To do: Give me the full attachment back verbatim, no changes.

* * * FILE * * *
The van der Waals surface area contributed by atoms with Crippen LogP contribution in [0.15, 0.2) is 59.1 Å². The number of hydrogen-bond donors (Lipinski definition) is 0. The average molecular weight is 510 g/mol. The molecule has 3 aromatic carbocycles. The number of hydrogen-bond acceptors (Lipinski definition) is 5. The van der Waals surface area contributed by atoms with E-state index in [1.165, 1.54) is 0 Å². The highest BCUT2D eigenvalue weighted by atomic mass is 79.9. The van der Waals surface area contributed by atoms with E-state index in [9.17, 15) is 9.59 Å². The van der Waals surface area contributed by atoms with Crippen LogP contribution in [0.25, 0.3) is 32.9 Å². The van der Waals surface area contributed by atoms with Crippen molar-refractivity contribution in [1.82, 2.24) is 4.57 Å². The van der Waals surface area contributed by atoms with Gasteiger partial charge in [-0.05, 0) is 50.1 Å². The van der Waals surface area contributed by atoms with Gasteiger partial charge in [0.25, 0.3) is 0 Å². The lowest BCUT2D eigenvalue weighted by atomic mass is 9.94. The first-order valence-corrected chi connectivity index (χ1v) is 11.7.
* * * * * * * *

The van der Waals surface area contributed by atoms with Crippen LogP contribution in [0.15, 0.2) is 59.1 Å². The number of hydrogen-bond donors (Lipinski definition) is 0. The average molecular weight is 510 g/mol. The molecule has 3 aromatic carbocycles. The number of hydrogen-bond acceptors (Lipinski definition) is 5. The van der Waals surface area contributed by atoms with E-state index in [1.165, 1.54) is 0 Å². The highest BCUT2D eigenvalue weighted by atomic mass is 79.9. The van der Waals surface area contributed by atoms with E-state index in [9.17, 15) is 9.59 Å². The van der Waals surface area contributed by atoms with Crippen LogP contribution in [0.25, 0.3) is 32.9 Å². The van der Waals surface area contributed by atoms with Crippen molar-refractivity contribution in [1.82, 2.24) is 4.57 Å². The van der Waals surface area contributed by atoms with Gasteiger partial charge in [-0.05, 0) is 50.1 Å². The van der Waals surface area contributed by atoms with Gasteiger partial charge in [0.25, 0.3) is 0 Å². The lowest BCUT2D eigenvalue weighted by atomic mass is 9.94. The first-order valence-corrected chi connectivity index (χ1v) is 11.7.